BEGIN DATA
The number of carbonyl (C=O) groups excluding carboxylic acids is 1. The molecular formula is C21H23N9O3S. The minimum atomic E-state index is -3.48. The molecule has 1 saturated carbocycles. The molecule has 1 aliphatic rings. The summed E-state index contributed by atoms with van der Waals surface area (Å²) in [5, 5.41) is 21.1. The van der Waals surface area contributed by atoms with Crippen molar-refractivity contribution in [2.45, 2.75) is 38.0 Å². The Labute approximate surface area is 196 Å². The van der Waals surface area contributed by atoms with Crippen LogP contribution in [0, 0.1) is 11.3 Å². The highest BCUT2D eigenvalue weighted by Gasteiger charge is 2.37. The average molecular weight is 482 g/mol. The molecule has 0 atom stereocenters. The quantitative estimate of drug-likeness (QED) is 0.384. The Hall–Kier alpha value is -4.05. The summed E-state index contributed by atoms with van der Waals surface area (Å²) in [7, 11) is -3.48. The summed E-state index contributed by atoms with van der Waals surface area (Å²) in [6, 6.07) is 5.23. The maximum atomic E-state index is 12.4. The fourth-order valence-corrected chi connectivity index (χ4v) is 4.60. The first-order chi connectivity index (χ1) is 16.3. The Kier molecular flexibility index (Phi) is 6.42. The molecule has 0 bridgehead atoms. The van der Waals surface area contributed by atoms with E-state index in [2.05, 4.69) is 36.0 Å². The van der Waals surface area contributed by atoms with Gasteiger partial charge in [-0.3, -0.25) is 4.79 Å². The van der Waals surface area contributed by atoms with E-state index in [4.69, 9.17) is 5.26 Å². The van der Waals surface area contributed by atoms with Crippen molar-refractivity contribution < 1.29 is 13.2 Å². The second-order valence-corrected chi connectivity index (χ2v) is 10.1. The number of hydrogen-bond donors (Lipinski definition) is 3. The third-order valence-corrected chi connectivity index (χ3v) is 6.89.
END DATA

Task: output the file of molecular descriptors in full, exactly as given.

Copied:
The number of carbonyl (C=O) groups excluding carboxylic acids is 1. The molecular formula is C21H23N9O3S. The minimum atomic E-state index is -3.48. The molecule has 1 saturated carbocycles. The molecule has 1 aliphatic rings. The summed E-state index contributed by atoms with van der Waals surface area (Å²) in [5, 5.41) is 21.1. The van der Waals surface area contributed by atoms with Crippen molar-refractivity contribution in [2.45, 2.75) is 38.0 Å². The Labute approximate surface area is 196 Å². The van der Waals surface area contributed by atoms with Crippen LogP contribution in [0, 0.1) is 11.3 Å². The highest BCUT2D eigenvalue weighted by Gasteiger charge is 2.37. The average molecular weight is 482 g/mol. The molecule has 0 atom stereocenters. The quantitative estimate of drug-likeness (QED) is 0.384. The Hall–Kier alpha value is -4.05. The summed E-state index contributed by atoms with van der Waals surface area (Å²) in [7, 11) is -3.48. The summed E-state index contributed by atoms with van der Waals surface area (Å²) in [6, 6.07) is 5.23. The maximum atomic E-state index is 12.4. The fourth-order valence-corrected chi connectivity index (χ4v) is 4.60. The first-order chi connectivity index (χ1) is 16.3. The Kier molecular flexibility index (Phi) is 6.42. The molecule has 0 bridgehead atoms. The van der Waals surface area contributed by atoms with E-state index in [2.05, 4.69) is 36.0 Å². The van der Waals surface area contributed by atoms with Gasteiger partial charge in [-0.3, -0.25) is 4.79 Å². The van der Waals surface area contributed by atoms with E-state index in [4.69, 9.17) is 5.26 Å². The van der Waals surface area contributed by atoms with Crippen molar-refractivity contribution < 1.29 is 13.2 Å². The second-order valence-corrected chi connectivity index (χ2v) is 10.1. The number of hydrogen-bond donors (Lipinski definition) is 3. The third-order valence-corrected chi connectivity index (χ3v) is 6.89.